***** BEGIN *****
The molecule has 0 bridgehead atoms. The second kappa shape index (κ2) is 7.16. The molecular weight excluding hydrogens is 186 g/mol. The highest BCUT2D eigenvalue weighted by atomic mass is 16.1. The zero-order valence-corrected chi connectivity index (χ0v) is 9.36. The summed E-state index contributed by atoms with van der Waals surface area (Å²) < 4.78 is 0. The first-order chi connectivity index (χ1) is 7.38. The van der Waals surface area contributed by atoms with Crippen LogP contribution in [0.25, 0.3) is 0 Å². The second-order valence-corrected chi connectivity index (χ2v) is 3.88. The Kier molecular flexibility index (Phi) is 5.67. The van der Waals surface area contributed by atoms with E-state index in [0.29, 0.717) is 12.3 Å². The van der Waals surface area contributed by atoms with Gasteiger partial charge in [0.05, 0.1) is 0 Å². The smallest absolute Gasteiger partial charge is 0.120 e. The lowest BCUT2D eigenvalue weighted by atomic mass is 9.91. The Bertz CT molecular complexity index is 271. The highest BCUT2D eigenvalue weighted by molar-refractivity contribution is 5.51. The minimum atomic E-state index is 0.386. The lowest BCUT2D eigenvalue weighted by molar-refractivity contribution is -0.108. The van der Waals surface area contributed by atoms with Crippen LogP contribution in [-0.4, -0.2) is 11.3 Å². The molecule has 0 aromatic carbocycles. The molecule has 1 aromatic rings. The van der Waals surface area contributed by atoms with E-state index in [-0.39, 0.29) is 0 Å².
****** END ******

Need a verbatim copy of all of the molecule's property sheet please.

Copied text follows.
The molecule has 0 bridgehead atoms. The second kappa shape index (κ2) is 7.16. The molecular weight excluding hydrogens is 186 g/mol. The highest BCUT2D eigenvalue weighted by atomic mass is 16.1. The zero-order valence-corrected chi connectivity index (χ0v) is 9.36. The summed E-state index contributed by atoms with van der Waals surface area (Å²) < 4.78 is 0. The first-order chi connectivity index (χ1) is 7.38. The van der Waals surface area contributed by atoms with Crippen LogP contribution in [0.25, 0.3) is 0 Å². The second-order valence-corrected chi connectivity index (χ2v) is 3.88. The Kier molecular flexibility index (Phi) is 5.67. The van der Waals surface area contributed by atoms with E-state index in [0.29, 0.717) is 12.3 Å². The van der Waals surface area contributed by atoms with Gasteiger partial charge in [0.05, 0.1) is 0 Å². The smallest absolute Gasteiger partial charge is 0.120 e. The lowest BCUT2D eigenvalue weighted by atomic mass is 9.91. The Bertz CT molecular complexity index is 271. The highest BCUT2D eigenvalue weighted by molar-refractivity contribution is 5.51. The minimum atomic E-state index is 0.386. The lowest BCUT2D eigenvalue weighted by molar-refractivity contribution is -0.108. The van der Waals surface area contributed by atoms with Crippen LogP contribution in [-0.4, -0.2) is 11.3 Å². The molecule has 0 aromatic carbocycles. The molecule has 1 aromatic rings. The van der Waals surface area contributed by atoms with E-state index in [-0.39, 0.29) is 0 Å².